Investor Patience Wearing Thin: Will Low-Cost Phones Save Nokia?
Company CEO Stephen Elop faced criticism on all fronts, as investors failed to see merit in his oversight of company strategy. Under Elop Nokia adopted a Windows operating system produced by Microsoft (NASDAQ: MSFT), which accompanied the launch of its Lumia line of phones. However, this strategy has failed to net Nokia any gains in market share, as it still looks for a way to compete with Apple (NASDAQ: APPL) and Samsung (OTC: SSNLF) for smartphone users.
Analysts and consultants are suggesting Nokia look towards emerging markets, where lower-priced phones have a chance to keep the ailing company competitive. Even in the U.S., cheaper priced alternatives to Android and Apple phones offer Nokia a chance to drive a wedge into the market, as it has begun selling the Lumia 521 in Walmart (NYSE: WMT) stores nationwide. Early results are promising as well, as Walmart’s website was sold out over the weekend. This would seem to reinforce Elop’s confidence in low priced mobile devices as the hallmark of future strategy.
However, investor patience is wearing thin. While some investors are admitting to hanging on for sentimental reasons, larger institutional holders are not following suit, with Finnish pension fund Ilmarinen selling 27 percent of its stake in the company. Similarly, these same holders of Nokia stock are worried that management is lacking a vision, with a senior portfolio manager at Dankse Capital (and a holder of Nokia stock) stating, “They don’t have new ideas now. Their fate is all in Windows Phones.” This sentiment was shared, as investors at in Helsinki called for the abandonment of the Windows platform and a return to Nokia’s own Symbian system.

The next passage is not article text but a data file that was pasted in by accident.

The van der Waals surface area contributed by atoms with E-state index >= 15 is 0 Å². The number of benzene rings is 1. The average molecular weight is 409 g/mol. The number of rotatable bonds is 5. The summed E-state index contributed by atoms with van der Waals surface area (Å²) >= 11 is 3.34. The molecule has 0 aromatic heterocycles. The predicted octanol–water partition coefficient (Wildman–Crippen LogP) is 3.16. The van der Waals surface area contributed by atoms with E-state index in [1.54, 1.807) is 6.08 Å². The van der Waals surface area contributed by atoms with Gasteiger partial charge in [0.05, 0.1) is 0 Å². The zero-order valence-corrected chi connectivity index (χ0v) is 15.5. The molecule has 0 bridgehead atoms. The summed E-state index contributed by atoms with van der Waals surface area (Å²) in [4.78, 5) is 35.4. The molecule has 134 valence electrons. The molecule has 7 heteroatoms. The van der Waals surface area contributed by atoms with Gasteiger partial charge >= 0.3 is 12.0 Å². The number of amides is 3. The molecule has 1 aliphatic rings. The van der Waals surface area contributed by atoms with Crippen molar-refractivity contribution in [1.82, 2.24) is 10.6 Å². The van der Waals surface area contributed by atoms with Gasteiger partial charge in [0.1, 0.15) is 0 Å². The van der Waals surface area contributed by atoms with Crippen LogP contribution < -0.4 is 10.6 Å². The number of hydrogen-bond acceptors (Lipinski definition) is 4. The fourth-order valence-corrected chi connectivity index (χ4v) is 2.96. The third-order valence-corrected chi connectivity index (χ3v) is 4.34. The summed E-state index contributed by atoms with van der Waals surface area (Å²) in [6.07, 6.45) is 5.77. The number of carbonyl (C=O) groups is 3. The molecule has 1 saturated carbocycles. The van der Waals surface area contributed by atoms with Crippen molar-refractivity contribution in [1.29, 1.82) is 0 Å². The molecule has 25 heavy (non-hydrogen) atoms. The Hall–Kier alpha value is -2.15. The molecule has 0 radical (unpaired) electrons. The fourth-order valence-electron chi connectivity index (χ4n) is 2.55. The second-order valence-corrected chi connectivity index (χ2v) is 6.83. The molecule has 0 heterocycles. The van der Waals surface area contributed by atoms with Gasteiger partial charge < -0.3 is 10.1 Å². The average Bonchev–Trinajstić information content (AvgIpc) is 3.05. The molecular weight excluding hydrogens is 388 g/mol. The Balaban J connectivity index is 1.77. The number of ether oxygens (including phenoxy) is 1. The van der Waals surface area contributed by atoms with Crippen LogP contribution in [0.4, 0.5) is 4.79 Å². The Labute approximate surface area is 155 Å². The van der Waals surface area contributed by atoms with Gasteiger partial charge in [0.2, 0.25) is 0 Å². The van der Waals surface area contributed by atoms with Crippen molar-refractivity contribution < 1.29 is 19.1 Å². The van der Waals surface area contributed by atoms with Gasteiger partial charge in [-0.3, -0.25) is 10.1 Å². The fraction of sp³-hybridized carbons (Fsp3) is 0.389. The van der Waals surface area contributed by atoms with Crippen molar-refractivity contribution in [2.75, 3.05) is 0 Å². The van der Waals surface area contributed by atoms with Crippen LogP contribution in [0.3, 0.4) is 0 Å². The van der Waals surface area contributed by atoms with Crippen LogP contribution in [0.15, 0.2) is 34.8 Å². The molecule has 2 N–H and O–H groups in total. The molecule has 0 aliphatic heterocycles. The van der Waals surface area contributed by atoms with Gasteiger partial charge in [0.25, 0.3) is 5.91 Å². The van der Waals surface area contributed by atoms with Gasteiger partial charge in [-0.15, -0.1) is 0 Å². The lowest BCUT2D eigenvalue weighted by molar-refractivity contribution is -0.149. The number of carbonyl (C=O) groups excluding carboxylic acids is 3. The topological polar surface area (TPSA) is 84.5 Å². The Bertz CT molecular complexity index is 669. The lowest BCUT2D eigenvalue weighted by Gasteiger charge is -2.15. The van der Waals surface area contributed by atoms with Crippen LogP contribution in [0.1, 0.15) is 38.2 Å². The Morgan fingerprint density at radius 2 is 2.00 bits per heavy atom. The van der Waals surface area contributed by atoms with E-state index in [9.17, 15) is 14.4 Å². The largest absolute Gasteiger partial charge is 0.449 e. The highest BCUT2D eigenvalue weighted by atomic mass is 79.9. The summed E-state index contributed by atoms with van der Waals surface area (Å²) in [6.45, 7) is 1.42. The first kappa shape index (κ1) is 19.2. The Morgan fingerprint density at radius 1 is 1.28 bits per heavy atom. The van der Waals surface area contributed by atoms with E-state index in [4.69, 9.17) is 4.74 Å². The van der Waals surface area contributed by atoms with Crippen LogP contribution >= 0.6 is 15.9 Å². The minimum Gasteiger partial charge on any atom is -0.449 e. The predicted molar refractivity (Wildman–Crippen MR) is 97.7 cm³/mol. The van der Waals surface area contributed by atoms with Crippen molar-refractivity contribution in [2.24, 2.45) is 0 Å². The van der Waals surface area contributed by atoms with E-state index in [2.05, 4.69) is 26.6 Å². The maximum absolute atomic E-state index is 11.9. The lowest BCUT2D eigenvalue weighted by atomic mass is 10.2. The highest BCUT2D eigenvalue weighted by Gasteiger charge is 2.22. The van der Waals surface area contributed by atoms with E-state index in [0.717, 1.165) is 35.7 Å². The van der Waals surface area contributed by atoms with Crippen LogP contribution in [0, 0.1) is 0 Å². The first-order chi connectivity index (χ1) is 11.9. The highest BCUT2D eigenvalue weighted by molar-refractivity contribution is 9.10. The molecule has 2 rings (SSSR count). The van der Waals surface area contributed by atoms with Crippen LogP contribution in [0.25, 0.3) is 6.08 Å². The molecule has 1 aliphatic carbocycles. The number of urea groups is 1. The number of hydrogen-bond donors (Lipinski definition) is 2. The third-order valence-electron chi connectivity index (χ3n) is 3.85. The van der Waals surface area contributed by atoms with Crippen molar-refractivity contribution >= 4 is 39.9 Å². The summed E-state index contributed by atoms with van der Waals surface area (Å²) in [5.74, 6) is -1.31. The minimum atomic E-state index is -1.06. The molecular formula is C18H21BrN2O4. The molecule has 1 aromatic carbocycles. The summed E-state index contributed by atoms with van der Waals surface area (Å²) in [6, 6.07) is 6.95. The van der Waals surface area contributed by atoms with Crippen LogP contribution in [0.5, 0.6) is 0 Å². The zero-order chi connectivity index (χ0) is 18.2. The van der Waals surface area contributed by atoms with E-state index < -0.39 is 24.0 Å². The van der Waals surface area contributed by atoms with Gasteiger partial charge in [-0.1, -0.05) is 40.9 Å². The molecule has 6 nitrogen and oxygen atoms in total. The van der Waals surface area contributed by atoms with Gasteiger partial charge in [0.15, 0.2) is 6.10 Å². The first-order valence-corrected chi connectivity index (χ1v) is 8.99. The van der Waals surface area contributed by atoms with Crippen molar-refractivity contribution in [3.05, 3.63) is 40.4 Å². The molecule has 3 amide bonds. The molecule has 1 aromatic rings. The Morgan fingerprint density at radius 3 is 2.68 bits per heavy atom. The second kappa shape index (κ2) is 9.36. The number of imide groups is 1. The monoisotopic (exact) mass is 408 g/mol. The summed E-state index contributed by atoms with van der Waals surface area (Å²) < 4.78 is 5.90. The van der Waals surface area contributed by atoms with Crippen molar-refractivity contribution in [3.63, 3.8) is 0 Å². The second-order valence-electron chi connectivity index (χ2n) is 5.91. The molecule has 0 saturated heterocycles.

The sales of the Lumia 521 may have bought Elop a bit of breathing room, though. If sales like the ones being experienced throughout Walmart continue into emerging markets where Samsung and Apple also are revisiting strategy, the embattled chief executive may have found himself a winning plan. It has also been rumored for a while now that Apple is experiencing production issues in rolling out not only its new iPhone 5S, but its lower-cost iPhone as well. If, indeed, product delays do continue to plague Apple, Nokia may be able to find a competitive foothold in these markets.
Still though, patience with Elop is clearly at its breaking point, as investors have seen shares fall from 65 euros per share to 2.72 over the last 12 years. Some shareholders have eschewed the idea of Windows and Symbian both, suggesting that Nokia swallow its pride and approach Google (NASDAQ: GOOG) about launching Android-powered Nokia phones, leaving Elop’s former employer, Microsoft, behind. The meeting offered support for low cost phones as company strategy, but unfortunately for Elop, he has little time left to convert that strategy to marketshare.